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Magnetic endoscopic imaging

Adam V Haycock, MD, MBBS, FRCP
Section Editor
Douglas A Howell, MD, FASGE, FACG
Deputy Editor
Anne C Travis, MD, MSc, FACG, AGAF


Variations in colonic anatomy can make colonoscopy technically difficult to perform and to teach. In addition, it is not always possible to precisely localize lesions within the colon, information that is important if patients require subsequent endoscopic or surgical therapy.

One method for overcoming these limitations is to provide a view of the colonoscope during the procedure. This was initially done with fluoroscopic guidance, but this approach is no longer used in routine clinical practice because of its inconvenience, added expense, and necessity for radiation exposure. An alternative to fluoroscopy is magnetic endoscopic imaging (MEI), which provides real-time three-dimensional views of the colonoscope shaft configuration and its location within the abdomen. This may aid trainees and less experienced endoscopists as they perform routine colonoscopies and may aid experienced endoscopists during difficult cases.

Issues related to MEI will be reviewed here. Other options for localizing lesions within the colon are discussed separately. (See "Tattooing and other methods for localizing colonic lesions".)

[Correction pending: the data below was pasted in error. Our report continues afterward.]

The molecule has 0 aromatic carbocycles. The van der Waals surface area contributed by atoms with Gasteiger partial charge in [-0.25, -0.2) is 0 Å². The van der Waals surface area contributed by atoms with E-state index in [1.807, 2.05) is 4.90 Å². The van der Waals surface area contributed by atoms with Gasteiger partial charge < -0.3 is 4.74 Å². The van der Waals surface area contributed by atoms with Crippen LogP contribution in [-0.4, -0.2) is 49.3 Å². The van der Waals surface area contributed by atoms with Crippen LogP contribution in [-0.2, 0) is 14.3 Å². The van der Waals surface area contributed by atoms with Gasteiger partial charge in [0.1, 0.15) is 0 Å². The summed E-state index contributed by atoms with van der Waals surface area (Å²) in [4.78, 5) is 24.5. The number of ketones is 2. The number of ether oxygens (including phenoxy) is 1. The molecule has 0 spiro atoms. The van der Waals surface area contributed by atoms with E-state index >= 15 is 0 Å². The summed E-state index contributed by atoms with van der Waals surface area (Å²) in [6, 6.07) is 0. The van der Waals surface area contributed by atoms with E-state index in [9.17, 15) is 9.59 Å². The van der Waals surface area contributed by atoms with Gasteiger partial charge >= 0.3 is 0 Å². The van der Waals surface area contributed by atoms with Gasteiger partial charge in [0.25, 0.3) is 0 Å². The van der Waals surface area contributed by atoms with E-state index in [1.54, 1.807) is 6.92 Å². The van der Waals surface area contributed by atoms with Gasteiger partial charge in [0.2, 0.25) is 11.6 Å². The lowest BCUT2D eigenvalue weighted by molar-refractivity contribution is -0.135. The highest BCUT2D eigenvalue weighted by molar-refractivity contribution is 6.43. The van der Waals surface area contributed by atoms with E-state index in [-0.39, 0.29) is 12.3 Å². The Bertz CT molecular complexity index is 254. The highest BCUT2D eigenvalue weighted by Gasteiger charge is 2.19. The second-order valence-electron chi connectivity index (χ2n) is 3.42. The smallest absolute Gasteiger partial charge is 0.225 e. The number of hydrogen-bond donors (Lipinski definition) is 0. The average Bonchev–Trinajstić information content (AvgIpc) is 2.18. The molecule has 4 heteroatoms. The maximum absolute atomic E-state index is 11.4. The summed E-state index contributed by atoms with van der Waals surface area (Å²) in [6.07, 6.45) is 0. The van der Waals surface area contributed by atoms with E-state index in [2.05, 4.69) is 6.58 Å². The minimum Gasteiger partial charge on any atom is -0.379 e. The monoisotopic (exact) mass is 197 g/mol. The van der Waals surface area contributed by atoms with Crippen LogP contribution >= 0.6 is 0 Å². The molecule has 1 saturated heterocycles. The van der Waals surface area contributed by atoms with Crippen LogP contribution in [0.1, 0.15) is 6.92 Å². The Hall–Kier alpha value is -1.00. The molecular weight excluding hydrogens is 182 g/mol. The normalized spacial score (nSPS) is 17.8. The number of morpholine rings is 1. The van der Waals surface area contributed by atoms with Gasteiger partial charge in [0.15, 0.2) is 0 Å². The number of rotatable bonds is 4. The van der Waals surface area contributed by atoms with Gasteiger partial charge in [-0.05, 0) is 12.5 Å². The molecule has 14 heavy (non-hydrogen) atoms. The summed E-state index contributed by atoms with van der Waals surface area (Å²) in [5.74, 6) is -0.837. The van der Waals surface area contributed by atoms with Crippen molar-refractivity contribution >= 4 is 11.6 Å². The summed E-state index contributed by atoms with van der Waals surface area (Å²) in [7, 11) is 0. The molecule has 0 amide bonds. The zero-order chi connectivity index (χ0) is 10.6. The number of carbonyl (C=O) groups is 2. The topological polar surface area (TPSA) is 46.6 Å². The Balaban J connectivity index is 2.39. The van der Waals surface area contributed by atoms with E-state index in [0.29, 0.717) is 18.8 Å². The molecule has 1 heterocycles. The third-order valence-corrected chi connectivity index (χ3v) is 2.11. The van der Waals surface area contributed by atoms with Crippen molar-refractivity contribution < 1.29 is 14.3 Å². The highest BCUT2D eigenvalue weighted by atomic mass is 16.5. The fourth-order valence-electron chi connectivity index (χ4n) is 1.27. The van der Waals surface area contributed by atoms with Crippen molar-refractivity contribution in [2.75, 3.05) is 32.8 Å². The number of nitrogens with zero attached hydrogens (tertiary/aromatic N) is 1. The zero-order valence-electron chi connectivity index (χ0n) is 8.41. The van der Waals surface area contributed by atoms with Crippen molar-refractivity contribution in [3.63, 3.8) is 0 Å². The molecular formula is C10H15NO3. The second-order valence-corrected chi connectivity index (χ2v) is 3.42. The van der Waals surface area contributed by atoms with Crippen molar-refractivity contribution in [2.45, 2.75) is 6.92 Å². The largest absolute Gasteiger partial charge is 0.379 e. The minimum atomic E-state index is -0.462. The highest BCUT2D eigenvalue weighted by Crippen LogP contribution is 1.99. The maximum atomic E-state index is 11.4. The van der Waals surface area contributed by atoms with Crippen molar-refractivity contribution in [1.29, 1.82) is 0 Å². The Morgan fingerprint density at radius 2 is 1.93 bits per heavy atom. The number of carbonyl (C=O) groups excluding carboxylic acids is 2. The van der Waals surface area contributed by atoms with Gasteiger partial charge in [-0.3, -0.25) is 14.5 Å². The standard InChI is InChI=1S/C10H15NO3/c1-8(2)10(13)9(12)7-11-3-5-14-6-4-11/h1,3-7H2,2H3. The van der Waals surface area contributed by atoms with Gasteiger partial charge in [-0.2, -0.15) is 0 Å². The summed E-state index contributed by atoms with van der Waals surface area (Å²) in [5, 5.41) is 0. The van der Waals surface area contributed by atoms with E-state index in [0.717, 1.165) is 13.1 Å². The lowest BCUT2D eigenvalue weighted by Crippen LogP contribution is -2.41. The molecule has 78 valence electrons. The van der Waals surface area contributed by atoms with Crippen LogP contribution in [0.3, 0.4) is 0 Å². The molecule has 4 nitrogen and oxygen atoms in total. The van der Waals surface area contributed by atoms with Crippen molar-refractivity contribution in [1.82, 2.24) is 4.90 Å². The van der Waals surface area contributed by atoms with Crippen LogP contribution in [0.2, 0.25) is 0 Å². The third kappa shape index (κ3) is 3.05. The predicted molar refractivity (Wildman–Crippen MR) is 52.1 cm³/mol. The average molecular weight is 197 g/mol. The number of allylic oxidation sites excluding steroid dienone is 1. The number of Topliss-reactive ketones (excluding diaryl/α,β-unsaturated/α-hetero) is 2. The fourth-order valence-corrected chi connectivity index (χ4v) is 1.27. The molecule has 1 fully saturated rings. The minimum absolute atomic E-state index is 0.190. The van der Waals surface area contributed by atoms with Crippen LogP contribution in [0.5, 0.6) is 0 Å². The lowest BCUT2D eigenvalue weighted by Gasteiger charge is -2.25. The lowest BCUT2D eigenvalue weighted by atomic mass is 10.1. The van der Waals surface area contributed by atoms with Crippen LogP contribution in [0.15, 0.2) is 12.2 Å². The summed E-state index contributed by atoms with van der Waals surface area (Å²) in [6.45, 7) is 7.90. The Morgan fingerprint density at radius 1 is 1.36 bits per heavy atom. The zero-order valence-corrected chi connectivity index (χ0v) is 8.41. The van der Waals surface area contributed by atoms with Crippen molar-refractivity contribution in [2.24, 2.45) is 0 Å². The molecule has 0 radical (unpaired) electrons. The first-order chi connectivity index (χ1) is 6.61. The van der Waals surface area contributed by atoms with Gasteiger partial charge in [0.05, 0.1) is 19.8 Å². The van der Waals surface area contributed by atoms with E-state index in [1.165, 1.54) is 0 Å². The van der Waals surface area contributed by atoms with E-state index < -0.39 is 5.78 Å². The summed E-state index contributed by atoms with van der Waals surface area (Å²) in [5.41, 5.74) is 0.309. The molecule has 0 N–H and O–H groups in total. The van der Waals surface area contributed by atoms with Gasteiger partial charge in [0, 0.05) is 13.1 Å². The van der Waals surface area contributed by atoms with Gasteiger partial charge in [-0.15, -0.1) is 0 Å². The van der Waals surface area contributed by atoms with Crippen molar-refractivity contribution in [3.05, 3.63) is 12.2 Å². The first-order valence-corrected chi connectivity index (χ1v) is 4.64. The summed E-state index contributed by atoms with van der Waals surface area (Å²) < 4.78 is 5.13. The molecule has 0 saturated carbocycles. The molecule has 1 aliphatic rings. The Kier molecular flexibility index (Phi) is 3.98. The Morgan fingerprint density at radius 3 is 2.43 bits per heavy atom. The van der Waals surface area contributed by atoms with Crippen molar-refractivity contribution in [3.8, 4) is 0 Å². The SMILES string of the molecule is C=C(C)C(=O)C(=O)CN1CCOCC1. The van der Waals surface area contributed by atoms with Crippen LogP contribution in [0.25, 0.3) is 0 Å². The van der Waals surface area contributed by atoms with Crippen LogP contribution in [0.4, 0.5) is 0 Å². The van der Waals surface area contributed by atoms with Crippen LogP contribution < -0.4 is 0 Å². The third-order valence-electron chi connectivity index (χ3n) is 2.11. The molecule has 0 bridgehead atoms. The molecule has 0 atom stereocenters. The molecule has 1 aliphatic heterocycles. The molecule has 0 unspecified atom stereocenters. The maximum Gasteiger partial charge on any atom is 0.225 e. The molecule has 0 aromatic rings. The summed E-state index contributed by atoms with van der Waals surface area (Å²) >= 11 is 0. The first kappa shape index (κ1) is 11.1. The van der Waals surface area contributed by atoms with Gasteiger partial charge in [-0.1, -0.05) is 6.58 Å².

The ability to visualize the shaft of the scope during colonoscopy may be helpful in multiple settings. It may aid the endoscopist during a difficult colonoscopy, it may help with lesion localization, and it may improve the teaching of colonoscopy.

Difficult colonoscopy — Factors that can increase the difficulty of colonoscopy include variations in colonic anatomy, loop formation during instrument insertion, and the presence of abdominal or pelvic adhesions. Increased colonic mobility can predispose to loop formation, whereas adhesions can interfere with normal scope insertion and loop reduction.


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Literature review current through: Sep 2016. | This topic last updated: Apr 21, 2016.
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